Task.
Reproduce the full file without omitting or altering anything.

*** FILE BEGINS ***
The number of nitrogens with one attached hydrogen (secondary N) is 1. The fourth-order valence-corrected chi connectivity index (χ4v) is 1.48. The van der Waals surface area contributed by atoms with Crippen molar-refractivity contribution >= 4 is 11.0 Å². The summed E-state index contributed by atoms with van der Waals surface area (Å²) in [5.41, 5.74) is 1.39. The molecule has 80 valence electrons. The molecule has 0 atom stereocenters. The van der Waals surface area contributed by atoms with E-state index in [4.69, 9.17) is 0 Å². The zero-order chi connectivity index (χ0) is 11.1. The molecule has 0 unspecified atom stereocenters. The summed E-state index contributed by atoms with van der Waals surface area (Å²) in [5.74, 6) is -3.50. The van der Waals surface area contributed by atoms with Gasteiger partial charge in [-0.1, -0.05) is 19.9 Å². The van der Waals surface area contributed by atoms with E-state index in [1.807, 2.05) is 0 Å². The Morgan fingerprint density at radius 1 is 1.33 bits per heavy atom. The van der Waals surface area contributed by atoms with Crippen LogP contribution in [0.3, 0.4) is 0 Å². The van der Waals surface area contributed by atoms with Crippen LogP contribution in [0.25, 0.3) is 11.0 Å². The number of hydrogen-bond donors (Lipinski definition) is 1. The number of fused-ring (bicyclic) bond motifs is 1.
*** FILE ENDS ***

The number of nitrogens with one attached hydrogen (secondary N) is 1. The fourth-order valence-corrected chi connectivity index (χ4v) is 1.48. The van der Waals surface area contributed by atoms with Crippen molar-refractivity contribution >= 4 is 11.0 Å². The summed E-state index contributed by atoms with van der Waals surface area (Å²) in [5.41, 5.74) is 1.39. The molecule has 80 valence electrons. The molecule has 0 atom stereocenters. The van der Waals surface area contributed by atoms with E-state index in [4.69, 9.17) is 0 Å². The zero-order chi connectivity index (χ0) is 11.1. The molecule has 0 unspecified atom stereocenters. The summed E-state index contributed by atoms with van der Waals surface area (Å²) in [5.74, 6) is -3.50. The van der Waals surface area contributed by atoms with Gasteiger partial charge in [-0.1, -0.05) is 19.9 Å². The van der Waals surface area contributed by atoms with E-state index in [1.807, 2.05) is 0 Å². The Morgan fingerprint density at radius 1 is 1.33 bits per heavy atom. The van der Waals surface area contributed by atoms with Crippen LogP contribution in [0.3, 0.4) is 0 Å². The van der Waals surface area contributed by atoms with Crippen LogP contribution in [0.25, 0.3) is 11.0 Å². The number of hydrogen-bond donors (Lipinski definition) is 1. The number of fused-ring (bicyclic) bond motifs is 1.